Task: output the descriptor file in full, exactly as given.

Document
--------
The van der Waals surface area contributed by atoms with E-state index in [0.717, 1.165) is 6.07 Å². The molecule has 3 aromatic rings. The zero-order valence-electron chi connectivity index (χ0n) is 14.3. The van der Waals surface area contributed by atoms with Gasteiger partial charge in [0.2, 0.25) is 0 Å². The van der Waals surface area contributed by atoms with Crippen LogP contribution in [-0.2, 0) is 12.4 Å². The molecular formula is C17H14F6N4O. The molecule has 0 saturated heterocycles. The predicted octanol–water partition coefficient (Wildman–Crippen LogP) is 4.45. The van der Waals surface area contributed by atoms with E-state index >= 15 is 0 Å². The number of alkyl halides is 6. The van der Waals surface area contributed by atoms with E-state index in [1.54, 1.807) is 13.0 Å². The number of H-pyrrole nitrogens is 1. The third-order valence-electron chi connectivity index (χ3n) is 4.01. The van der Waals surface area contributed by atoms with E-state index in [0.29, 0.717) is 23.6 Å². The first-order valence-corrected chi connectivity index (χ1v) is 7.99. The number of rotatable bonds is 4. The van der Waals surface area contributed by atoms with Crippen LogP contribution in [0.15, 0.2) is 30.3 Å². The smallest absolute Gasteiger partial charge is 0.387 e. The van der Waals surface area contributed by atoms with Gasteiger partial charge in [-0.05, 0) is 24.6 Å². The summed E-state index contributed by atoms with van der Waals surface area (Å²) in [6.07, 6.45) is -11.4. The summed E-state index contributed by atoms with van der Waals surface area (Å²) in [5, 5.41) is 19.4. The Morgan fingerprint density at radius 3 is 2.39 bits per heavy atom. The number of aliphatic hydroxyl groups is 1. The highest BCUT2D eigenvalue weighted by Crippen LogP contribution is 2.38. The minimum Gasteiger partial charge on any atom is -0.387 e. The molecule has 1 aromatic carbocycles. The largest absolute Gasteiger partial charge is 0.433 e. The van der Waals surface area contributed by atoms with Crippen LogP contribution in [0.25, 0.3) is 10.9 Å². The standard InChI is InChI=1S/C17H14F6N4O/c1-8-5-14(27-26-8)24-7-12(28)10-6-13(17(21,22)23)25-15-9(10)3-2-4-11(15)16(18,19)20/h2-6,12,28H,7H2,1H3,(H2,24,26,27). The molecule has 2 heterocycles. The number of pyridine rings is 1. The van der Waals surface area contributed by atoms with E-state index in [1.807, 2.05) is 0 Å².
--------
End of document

The van der Waals surface area contributed by atoms with E-state index in [0.717, 1.165) is 6.07 Å². The molecule has 3 aromatic rings. The zero-order valence-electron chi connectivity index (χ0n) is 14.3. The van der Waals surface area contributed by atoms with Gasteiger partial charge in [0.2, 0.25) is 0 Å². The van der Waals surface area contributed by atoms with Crippen LogP contribution in [-0.2, 0) is 12.4 Å². The molecular formula is C17H14F6N4O. The molecule has 0 saturated heterocycles. The predicted octanol–water partition coefficient (Wildman–Crippen LogP) is 4.45. The van der Waals surface area contributed by atoms with E-state index >= 15 is 0 Å². The number of alkyl halides is 6. The van der Waals surface area contributed by atoms with E-state index in [1.54, 1.807) is 13.0 Å². The number of H-pyrrole nitrogens is 1. The third-order valence-electron chi connectivity index (χ3n) is 4.01. The van der Waals surface area contributed by atoms with E-state index in [0.29, 0.717) is 23.6 Å². The first-order valence-corrected chi connectivity index (χ1v) is 7.99. The number of rotatable bonds is 4. The van der Waals surface area contributed by atoms with Crippen LogP contribution in [0.15, 0.2) is 30.3 Å². The smallest absolute Gasteiger partial charge is 0.387 e. The van der Waals surface area contributed by atoms with Gasteiger partial charge in [-0.05, 0) is 24.6 Å². The summed E-state index contributed by atoms with van der Waals surface area (Å²) in [6.07, 6.45) is -11.4. The summed E-state index contributed by atoms with van der Waals surface area (Å²) in [5, 5.41) is 19.4. The Morgan fingerprint density at radius 3 is 2.39 bits per heavy atom. The number of aliphatic hydroxyl groups is 1. The highest BCUT2D eigenvalue weighted by Crippen LogP contribution is 2.38. The minimum Gasteiger partial charge on any atom is -0.387 e. The molecule has 1 aromatic carbocycles. The largest absolute Gasteiger partial charge is 0.433 e. The van der Waals surface area contributed by atoms with Crippen LogP contribution in [0.25, 0.3) is 10.9 Å². The standard InChI is InChI=1S/C17H14F6N4O/c1-8-5-14(27-26-8)24-7-12(28)10-6-13(17(21,22)23)25-15-9(10)3-2-4-11(15)16(18,19)20/h2-6,12,28H,7H2,1H3,(H2,24,26,27). The molecule has 2 heterocycles. The number of pyridine rings is 1. The van der Waals surface area contributed by atoms with E-state index in [1.807, 2.05) is 0 Å².